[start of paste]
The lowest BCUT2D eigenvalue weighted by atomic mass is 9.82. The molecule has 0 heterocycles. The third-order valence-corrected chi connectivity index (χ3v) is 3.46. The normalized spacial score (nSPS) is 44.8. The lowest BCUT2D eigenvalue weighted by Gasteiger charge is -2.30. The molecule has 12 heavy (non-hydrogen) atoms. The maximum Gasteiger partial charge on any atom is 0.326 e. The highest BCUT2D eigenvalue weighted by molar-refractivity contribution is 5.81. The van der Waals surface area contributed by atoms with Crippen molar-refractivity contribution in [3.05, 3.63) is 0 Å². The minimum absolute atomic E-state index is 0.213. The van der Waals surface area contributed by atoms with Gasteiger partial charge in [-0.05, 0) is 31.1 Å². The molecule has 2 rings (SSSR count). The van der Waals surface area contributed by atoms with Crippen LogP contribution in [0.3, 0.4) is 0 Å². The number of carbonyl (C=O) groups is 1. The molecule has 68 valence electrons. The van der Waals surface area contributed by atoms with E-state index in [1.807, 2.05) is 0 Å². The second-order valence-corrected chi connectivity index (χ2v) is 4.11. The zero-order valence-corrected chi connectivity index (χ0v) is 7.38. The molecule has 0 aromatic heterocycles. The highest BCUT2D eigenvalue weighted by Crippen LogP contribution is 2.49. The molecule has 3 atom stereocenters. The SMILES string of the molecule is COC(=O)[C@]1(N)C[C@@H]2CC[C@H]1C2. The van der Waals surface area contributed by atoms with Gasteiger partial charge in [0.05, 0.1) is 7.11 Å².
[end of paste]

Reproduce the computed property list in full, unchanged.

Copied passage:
The lowest BCUT2D eigenvalue weighted by atomic mass is 9.82. The molecule has 0 heterocycles. The third-order valence-corrected chi connectivity index (χ3v) is 3.46. The normalized spacial score (nSPS) is 44.8. The lowest BCUT2D eigenvalue weighted by Gasteiger charge is -2.30. The molecule has 12 heavy (non-hydrogen) atoms. The maximum Gasteiger partial charge on any atom is 0.326 e. The highest BCUT2D eigenvalue weighted by molar-refractivity contribution is 5.81. The van der Waals surface area contributed by atoms with Crippen molar-refractivity contribution in [3.05, 3.63) is 0 Å². The minimum absolute atomic E-state index is 0.213. The van der Waals surface area contributed by atoms with Gasteiger partial charge in [-0.05, 0) is 31.1 Å². The molecule has 2 rings (SSSR count). The van der Waals surface area contributed by atoms with Crippen LogP contribution in [0.3, 0.4) is 0 Å². The number of carbonyl (C=O) groups is 1. The molecule has 68 valence electrons. The van der Waals surface area contributed by atoms with E-state index in [1.807, 2.05) is 0 Å². The second-order valence-corrected chi connectivity index (χ2v) is 4.11. The zero-order valence-corrected chi connectivity index (χ0v) is 7.38. The molecule has 0 aromatic heterocycles. The highest BCUT2D eigenvalue weighted by Crippen LogP contribution is 2.49. The molecule has 3 atom stereocenters. The SMILES string of the molecule is COC(=O)[C@]1(N)C[C@@H]2CC[C@H]1C2. The van der Waals surface area contributed by atoms with Gasteiger partial charge in [0.05, 0.1) is 7.11 Å².